UPDATE: PTA Rallies for Proposition 38 in Santa Monica

The measure's supporters say $10 million is at stake in the Santa Monica-Malibu Unified School District.

Updated at 11 p.m. Wednesday, Oct. 24

Passage of Proposition 38 "would be a great thing'' for schools in the Santa Monica-Malibu Unified School District, the president of the Santa Monica-Malibu PTA Council said.

Supporters say the income tax increase on the November ballot would bring more than $10 million to district schools in the 2013-2014 school year and more than $24 million in the 2023-24 school year.

"Proposition 38 is a visionary and transformative solution,'' Patti Braun said at a rally at Clover Park. "We want a brand new funding stream that will guarantee every school will get what it needs and prohibit Sacramento from touching the money.''

Proposition 38 would increase personal income tax rates for 12 years for annual earnings over $7,316 using a sliding scale from 0.4 percent for the lowest individual earners to 2.2 percent for individuals earning more than $2.5 million.

During the first four years, 60 percent of revenues would go to schools from kindergarten through 12th grade, 30 percent to repaying state debt and 10 percent to early childhood programs. Thereafter, 85 percent of revenues would go to schools from kindergarten through 12th grade and 15 percent to early childhood programs.

The increase would be roughly $5 billion in the 2012-13 fiscal year, $10 billion in the 2013-2014 fiscal year and tending to increase over time, according to an estimate from the Legislative Analyst's Office and Director of Finance Ana J. Matosantos.

Opponents of Proposition 38 call it a "flawed, costly and misleading initiative'' that would hurt small businesses, as many small business owners pay personal income taxes rather than corporate taxes. The rival measure backed by Gov. Jerry Brown, Proposition 30, would increase the sales tax by a quarter-cent on the dollar for four years and raise the income tax on annual earnings over $250,000 for seven years.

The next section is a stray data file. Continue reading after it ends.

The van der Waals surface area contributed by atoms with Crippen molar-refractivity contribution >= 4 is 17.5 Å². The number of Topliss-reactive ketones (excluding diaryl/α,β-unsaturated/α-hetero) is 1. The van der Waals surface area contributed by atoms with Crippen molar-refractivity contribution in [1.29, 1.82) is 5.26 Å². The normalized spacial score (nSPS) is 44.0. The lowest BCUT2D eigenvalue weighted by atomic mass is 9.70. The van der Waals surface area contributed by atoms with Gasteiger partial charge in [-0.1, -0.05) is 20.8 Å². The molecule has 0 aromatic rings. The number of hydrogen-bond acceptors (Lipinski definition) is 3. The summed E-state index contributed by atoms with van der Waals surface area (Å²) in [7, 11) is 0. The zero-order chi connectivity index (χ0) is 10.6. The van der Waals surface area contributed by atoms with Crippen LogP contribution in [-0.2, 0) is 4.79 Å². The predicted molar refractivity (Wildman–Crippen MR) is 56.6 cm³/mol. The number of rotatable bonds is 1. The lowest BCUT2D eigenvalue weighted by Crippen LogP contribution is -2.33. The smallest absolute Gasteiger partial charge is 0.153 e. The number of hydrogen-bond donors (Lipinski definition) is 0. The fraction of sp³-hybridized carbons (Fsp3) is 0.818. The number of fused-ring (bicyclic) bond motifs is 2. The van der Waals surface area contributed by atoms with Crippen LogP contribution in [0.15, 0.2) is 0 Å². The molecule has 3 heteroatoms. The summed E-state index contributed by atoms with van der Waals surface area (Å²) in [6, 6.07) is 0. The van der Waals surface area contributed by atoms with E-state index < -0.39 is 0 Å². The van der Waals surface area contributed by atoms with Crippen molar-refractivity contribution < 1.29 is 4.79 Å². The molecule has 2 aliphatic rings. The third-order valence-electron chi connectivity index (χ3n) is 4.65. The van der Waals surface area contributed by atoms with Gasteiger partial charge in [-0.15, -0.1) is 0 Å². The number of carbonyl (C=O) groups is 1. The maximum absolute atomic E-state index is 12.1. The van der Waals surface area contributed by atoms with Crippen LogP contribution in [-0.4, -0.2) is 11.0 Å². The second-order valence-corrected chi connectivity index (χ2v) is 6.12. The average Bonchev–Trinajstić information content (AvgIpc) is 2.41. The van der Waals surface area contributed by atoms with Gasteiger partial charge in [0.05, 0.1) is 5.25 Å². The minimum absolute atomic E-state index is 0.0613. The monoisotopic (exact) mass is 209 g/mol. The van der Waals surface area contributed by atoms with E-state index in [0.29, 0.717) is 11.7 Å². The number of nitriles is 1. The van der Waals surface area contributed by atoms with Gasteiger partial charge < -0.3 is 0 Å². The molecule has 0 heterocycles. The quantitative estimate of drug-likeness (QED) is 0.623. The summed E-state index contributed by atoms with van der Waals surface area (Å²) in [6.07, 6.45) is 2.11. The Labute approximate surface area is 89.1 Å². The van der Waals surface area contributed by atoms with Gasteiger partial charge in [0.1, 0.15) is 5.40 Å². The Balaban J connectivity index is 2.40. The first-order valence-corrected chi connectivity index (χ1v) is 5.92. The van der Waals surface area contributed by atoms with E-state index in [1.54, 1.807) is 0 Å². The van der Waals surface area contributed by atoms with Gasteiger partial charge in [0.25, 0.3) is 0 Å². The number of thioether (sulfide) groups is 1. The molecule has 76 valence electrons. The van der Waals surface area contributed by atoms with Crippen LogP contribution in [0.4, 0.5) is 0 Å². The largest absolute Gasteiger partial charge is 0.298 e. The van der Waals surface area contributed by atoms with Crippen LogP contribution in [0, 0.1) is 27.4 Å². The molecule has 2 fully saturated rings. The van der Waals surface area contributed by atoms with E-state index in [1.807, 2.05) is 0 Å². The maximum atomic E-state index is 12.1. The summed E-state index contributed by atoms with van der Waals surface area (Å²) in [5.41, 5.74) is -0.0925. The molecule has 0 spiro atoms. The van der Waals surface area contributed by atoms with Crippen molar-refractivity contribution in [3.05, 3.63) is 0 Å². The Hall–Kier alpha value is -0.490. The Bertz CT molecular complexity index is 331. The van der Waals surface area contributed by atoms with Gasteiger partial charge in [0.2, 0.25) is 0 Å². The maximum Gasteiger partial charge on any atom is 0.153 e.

The increased revenues would result in an increase to the minimum guarantee for schools and community colleges under terms of Proposition 98, approved by voters in 1988. Revenue generated by Proposition 30 would be deposited into a newly created state account, the Education Protection Account.

Of the funds in the account, 89 percent would be devoted to schools from kindergarten through 12th grade and the other 11 percent to community colleges. Each school district would receive at least $200 per student in funds from the account and each community college district at least $100 per full-time student.

The measure also would guarantee funding for public safety services realigned from state to local governments. Proposition 30 would generate an additional $6 billion in state tax revenues from the 2012-2013 through 2016-17 fiscal years, according to an estimate from the state's Legislative Analyst's Office and Matosantos. Smaller amounts would be generated in the 2017-18 and 2018-19 fiscal years. Brown has called Proposition 30 "modest, fair and temporary.''

Opponents of Proposition 30 say its passage would hurt small business and job creation, and the Legislature should first enact meaningful changes to the public employee pension systems and cut wasteful spending before raising taxes.

If both measures are approved by voters, the one getting the most yes votes will prevail.

Ddez November 04, 2012 at 06:55 AM
About Gregory I am a member of the Redlands Tea Party Patriots.
Ddez November 04, 2012 at 06:55 AM
About Gregory I am a member of the Redlands Tea Party Patriots.
Ddez November 04, 2012 at 06:55 AM
About Gregory I am a member of the Redlands Tea Party Patriots.
Ddez November 04, 2012 at 07:04 AM
About Gregory I am a member of the Redlands Tea Party Patriots.
Christina Cox November 05, 2012 at 11:40 AM
You've obviously not been in a classroom (especially in LAUSD) lately. I usually had 35+ kids in my classroom with about 25 working chairs/desks. The school was so crowded we had to go year round which doesn't sound like much until you have to move classrooms 2-3x per year. Which means you don't set it up as well since you know you'll have to take it right down. The overcrowding means kids don't get the attention they need, means they are fighting for resources. Our "PE" consisted of 65 kids per teacher. The spent 1/3 of the class on the hot asphalt waiting for the teacher to finish taking attendance. The only equipment I saw were some basketballs. Not that many basketballs. During the standardized testing, the short snack & lunch breaks were spent in massive lines to get low quality junk food. My classroom was a good city block away from the cafeteria so most times my students got in line so late they missed lunch entirely. If I let them out 2 minutes early in hopes they could make it I was reprimanded (as were they) by the deans. I was laid off 3 years in a row. Sometimes I was informed that I got my job back 2 weeks before school started. Many of my colleagues were informed they were now teaching a completely different grade/subject matter with only 2 weeks to prepare. Please go visit a classroom and see if they can afford an 8% cut.


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